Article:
The Unsung Holiday Candies
(SOUNDBITE OF TCHAIKOVSKY COMPOSITION, "DANCE OF THE SUGAR PLUM FAIRY")
SCOTT SIMON, HOST:
There are candies waiting to be discovered all around the country, local sweets that may not travel but have longtime hometown. We asked followers on Facebook and Twitter to tell us about their favorite holiday confections like the Chocolate Charlie in South Bend, Ind., the Idaho Spud in Twin Falls, Idaho, which, by the way, is not a potato. It's chocolate marshmallows. A listener in Brooklyn told us about Trinidadian Black Cake, which involves a lot of fruit and rum. Francine Morin (ph) remembers her grandmother making it every Christmas.
FRANCINE MORIN: The labor that went into it - the love, the attention and the effort that my grandmother put into making Black Cake was so - such a beautiful extension of her heart. And every time I taste a good piece of Black Cake - because it's not just anybody that can make Black Cake - that memory of my grandmother comes back to me. And my heart just gets warm and happy.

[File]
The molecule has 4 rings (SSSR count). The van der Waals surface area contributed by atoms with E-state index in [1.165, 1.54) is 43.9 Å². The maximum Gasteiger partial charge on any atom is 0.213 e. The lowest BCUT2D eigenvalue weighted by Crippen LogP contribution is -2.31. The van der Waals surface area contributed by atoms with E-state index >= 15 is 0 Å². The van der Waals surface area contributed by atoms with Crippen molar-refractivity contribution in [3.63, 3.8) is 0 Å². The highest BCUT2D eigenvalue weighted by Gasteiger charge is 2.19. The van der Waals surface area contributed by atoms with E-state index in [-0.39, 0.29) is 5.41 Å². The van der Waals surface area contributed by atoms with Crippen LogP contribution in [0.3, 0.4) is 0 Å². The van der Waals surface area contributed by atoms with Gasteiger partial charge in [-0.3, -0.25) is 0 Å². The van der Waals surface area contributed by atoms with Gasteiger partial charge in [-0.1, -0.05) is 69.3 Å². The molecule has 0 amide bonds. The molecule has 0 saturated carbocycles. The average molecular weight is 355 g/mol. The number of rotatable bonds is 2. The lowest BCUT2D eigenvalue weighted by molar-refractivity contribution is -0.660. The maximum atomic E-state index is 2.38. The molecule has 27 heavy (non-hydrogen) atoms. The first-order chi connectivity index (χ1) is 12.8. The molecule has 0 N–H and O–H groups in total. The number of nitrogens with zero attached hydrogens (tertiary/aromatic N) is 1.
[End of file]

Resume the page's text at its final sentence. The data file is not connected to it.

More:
SIMON: But some hometown sweets evoke mixed memories. Melissa Corey of St. Joseph, Mo., tells us about a local candy called Cherry Mash, which is chopped peanuts around a maraschino cherry center. Cherry Mashes are given out at a holiday lights display every year.
MELISSA COREY: My first memory of it - I was probably, like, six or seven. Go through the light display. Get this piece of candy and bite into it. And I immediately do not like it. In time I spit it out. I think it kind of has, like, a toothpaste-type texture.
SIMON: Well, nostalgia isn't always sweet, now is it? We checked. Cherry Mash can be ordered online just like toothpaste.
(SOUNDBITE OF TCHAIKOVSKY COMPOSITION, "DANCE OF THE SUGAR PLUM FAIRY") Transcript provided by NPR, Copyright NPR.